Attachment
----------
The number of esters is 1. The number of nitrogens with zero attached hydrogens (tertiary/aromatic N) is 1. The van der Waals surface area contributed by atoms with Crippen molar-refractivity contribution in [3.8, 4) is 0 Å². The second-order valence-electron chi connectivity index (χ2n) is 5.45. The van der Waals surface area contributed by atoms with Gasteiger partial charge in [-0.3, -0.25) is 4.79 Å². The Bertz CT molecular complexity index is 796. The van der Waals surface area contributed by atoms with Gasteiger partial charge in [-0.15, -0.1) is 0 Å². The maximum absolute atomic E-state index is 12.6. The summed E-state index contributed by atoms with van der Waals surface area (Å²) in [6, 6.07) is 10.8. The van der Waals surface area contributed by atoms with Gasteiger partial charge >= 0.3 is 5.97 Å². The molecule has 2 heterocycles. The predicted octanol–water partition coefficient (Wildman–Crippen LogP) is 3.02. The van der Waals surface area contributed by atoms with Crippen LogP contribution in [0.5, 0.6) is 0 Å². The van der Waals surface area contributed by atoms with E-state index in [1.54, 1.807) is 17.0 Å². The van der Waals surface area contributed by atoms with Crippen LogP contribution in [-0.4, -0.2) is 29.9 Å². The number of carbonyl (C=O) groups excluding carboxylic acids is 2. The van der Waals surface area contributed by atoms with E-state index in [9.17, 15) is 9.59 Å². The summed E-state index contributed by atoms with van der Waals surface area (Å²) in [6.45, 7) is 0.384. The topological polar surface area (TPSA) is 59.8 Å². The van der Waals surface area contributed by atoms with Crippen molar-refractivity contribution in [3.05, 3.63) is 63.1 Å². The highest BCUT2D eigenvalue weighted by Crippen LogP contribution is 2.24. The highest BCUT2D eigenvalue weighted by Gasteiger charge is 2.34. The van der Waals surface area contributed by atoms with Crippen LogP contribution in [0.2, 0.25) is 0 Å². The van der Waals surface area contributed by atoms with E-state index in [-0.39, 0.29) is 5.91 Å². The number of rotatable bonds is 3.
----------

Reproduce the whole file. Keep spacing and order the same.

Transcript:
The number of esters is 1. The number of nitrogens with zero attached hydrogens (tertiary/aromatic N) is 1. The van der Waals surface area contributed by atoms with Crippen molar-refractivity contribution in [3.8, 4) is 0 Å². The second-order valence-electron chi connectivity index (χ2n) is 5.45. The van der Waals surface area contributed by atoms with Gasteiger partial charge in [-0.3, -0.25) is 4.79 Å². The Bertz CT molecular complexity index is 796. The van der Waals surface area contributed by atoms with Gasteiger partial charge in [-0.15, -0.1) is 0 Å². The maximum absolute atomic E-state index is 12.6. The summed E-state index contributed by atoms with van der Waals surface area (Å²) in [6, 6.07) is 10.8. The van der Waals surface area contributed by atoms with Gasteiger partial charge >= 0.3 is 5.97 Å². The molecule has 2 heterocycles. The predicted octanol–water partition coefficient (Wildman–Crippen LogP) is 3.02. The van der Waals surface area contributed by atoms with Crippen LogP contribution in [0.5, 0.6) is 0 Å². The van der Waals surface area contributed by atoms with E-state index in [1.54, 1.807) is 17.0 Å². The van der Waals surface area contributed by atoms with Crippen LogP contribution in [-0.4, -0.2) is 29.9 Å². The number of carbonyl (C=O) groups excluding carboxylic acids is 2. The van der Waals surface area contributed by atoms with E-state index in [9.17, 15) is 9.59 Å². The summed E-state index contributed by atoms with van der Waals surface area (Å²) in [6.45, 7) is 0.384. The topological polar surface area (TPSA) is 59.8 Å². The van der Waals surface area contributed by atoms with Crippen molar-refractivity contribution in [3.05, 3.63) is 63.1 Å². The highest BCUT2D eigenvalue weighted by Crippen LogP contribution is 2.24. The highest BCUT2D eigenvalue weighted by Gasteiger charge is 2.34. The van der Waals surface area contributed by atoms with Crippen LogP contribution in [0.2, 0.25) is 0 Å². The van der Waals surface area contributed by atoms with E-state index in [-0.39, 0.29) is 5.91 Å². The number of rotatable bonds is 3.